What is Parallelism? Parallelism is a term that describes the use of similar elements used in grammatical or literary constructions. Parallelism is used to make comprehension easier, provide rhetorical impact, and create memorable phrases in writing.
The concept of parallelism is a valuable one for creative writers to master. In rhetoric, it’s a technique that stretches back into ancient history, featuring prominently in the Bible and Middle Eastern poetry.
It’s also a concept that can work on multiple levels, both grammatically and rhetorically. Parallelism serves as a means of emphasis or as a counter-point in other structures in writing.
Parallelism has been used to great effect by some of the most legendary authors in history to create memorable works that become well-known parts of literary canon, with excerpts that can themselves become part of the English language. In many cases, the parts of the text that are constructed with parallelism are recognized by many more people than have even read the original work.
Parallelism even works in other languages.
Parallelism has a strong presence in art but also in politics.
It’s a form that lends impact to words and can form the core of persuasive writing and speech toward many different goals.
What Does Parallelism Refer to in Writing?
Parallelism is a broad concept in writing. It can be a literary device itself, but it is also a category that other types of literary devices fall into. Many of the most memorable quotes or phrases from literature, speech, or the performing arts take advantage of parallelism or its relations.
Basically, parallelism uses some sort of repetition to create a better flow or more memorable phrasing in a written work. The repetition is not always of individual words. Instead, it can be reusing a particular grammatical construction repeatedly, such as:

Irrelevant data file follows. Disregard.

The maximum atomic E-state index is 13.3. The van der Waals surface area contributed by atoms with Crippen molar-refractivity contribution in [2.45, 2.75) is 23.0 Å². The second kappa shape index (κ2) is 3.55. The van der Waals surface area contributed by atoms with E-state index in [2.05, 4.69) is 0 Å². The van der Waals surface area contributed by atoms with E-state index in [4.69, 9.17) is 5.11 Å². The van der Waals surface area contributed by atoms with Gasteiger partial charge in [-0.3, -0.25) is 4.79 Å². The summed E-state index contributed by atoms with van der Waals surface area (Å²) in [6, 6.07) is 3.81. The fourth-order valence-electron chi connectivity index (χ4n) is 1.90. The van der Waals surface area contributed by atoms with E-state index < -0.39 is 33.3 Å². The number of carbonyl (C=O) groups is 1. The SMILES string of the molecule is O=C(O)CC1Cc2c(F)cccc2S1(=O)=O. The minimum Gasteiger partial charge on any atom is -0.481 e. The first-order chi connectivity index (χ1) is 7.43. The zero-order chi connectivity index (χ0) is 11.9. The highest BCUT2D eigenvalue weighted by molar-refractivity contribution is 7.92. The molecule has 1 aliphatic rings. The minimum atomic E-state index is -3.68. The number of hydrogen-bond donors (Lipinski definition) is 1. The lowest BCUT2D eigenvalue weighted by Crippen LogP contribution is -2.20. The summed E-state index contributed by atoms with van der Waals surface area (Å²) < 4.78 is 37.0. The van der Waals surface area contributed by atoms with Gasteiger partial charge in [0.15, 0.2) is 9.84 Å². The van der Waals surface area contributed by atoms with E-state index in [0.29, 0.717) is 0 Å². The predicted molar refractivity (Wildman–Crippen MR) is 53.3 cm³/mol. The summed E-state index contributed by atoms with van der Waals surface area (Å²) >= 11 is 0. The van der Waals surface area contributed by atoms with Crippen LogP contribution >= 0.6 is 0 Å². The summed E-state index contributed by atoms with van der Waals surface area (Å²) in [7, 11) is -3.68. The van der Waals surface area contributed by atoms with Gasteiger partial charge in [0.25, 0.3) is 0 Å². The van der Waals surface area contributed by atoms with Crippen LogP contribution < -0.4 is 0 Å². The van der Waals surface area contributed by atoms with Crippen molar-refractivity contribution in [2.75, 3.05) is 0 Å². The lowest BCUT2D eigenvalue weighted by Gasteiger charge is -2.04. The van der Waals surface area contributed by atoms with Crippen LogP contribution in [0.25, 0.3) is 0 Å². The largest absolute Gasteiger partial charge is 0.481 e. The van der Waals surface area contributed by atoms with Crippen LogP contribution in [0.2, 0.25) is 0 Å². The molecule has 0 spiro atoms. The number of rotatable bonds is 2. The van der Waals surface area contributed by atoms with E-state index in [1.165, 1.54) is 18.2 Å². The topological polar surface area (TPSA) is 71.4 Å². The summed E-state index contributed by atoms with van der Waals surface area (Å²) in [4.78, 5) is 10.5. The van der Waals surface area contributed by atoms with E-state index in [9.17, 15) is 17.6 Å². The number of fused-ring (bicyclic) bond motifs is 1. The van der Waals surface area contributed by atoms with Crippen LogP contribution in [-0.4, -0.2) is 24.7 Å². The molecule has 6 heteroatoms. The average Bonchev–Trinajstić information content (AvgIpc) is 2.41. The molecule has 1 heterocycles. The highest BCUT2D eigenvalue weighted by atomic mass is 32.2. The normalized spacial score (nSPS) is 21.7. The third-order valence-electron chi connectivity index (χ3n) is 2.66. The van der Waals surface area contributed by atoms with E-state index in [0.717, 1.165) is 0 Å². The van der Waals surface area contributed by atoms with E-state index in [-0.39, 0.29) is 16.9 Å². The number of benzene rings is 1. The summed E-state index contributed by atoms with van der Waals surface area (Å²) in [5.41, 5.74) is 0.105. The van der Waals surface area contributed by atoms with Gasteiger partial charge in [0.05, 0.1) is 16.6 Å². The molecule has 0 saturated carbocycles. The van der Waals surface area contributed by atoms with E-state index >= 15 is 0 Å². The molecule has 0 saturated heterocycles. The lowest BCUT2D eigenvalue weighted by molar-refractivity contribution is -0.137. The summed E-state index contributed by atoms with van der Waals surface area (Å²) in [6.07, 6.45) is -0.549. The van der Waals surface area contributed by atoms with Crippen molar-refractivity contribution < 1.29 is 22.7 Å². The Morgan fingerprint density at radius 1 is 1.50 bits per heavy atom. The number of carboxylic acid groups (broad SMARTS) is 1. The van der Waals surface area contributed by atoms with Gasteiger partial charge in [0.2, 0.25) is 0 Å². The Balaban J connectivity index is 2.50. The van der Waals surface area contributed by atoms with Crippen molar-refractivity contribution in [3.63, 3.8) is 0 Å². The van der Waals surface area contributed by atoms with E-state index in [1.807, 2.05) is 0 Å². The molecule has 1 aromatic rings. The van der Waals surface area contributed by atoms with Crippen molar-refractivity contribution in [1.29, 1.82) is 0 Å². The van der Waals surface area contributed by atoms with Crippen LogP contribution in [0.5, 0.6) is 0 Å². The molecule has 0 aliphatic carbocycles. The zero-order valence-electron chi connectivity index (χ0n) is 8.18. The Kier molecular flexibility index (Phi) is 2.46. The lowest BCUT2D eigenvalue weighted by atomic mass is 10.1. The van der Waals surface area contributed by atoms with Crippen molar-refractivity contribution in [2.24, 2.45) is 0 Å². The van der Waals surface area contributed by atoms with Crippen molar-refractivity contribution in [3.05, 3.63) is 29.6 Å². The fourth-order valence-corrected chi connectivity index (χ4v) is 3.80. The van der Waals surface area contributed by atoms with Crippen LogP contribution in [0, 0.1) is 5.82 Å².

Although each clause in the list uses different words and refers to different concepts, they are linked by parallelism in their repeated statements of actions the United States will take on behalf of liberty.
Parallelism as a larger category of literary devices includes:
This is the use of contrasting elements in a sentence to create greater impact. Neal Armstrong was using antithesis by drawing a contrast between his small step and a giant leap. Antithesis is not always an example of parallelism, but it is often used together with parallelism for effect and better understanding.
Anaphora is the repetition of a word or phrase at the beginning of a string of related clauses. In the opening to A Tale of Two Cities, Dickens’ use of “it was” at the beginning of each clause is a use of anaphora.
Asyndeton is not always an example of parallelism, but it often works in conjunction with parallelism to convey meaning. The technique omits the use of conjunctions for effect, such as in Caesar’s famous quote above.
In epistrophe, the repetitive word use occurs at the end of the respective phrases… Lincoln’s Gettysburg address section quoted above shows this with the repeated use of the word “people.”
Creative Writing Programs Teach Parallelism Along With Other Literary Tools
The examples shown here make it clear how important parallelism is for writing meaningful and memorable works in many different types of writing. Creative writing degree programs teach parallelism along with all kinds of other literary devices. This can help stock up your literary toolbox no matter what type of writing you plan to pursue.
Just as important, creative writing programs come with heavy lists of reading assignments, covering a great breadth of different modern and classical texts. You’ll learn to dissect and analyze the use of language in these works, giving you plenty of examples of parallelism in action.
And creative writing degrees naturally include plenty of writing assignments to give you a chance to put that learning into practice. Each assignment receives review and feedback from your professors and from fellow students, so you can weigh the effectiveness of your uses of parallelism and hone your skills over time.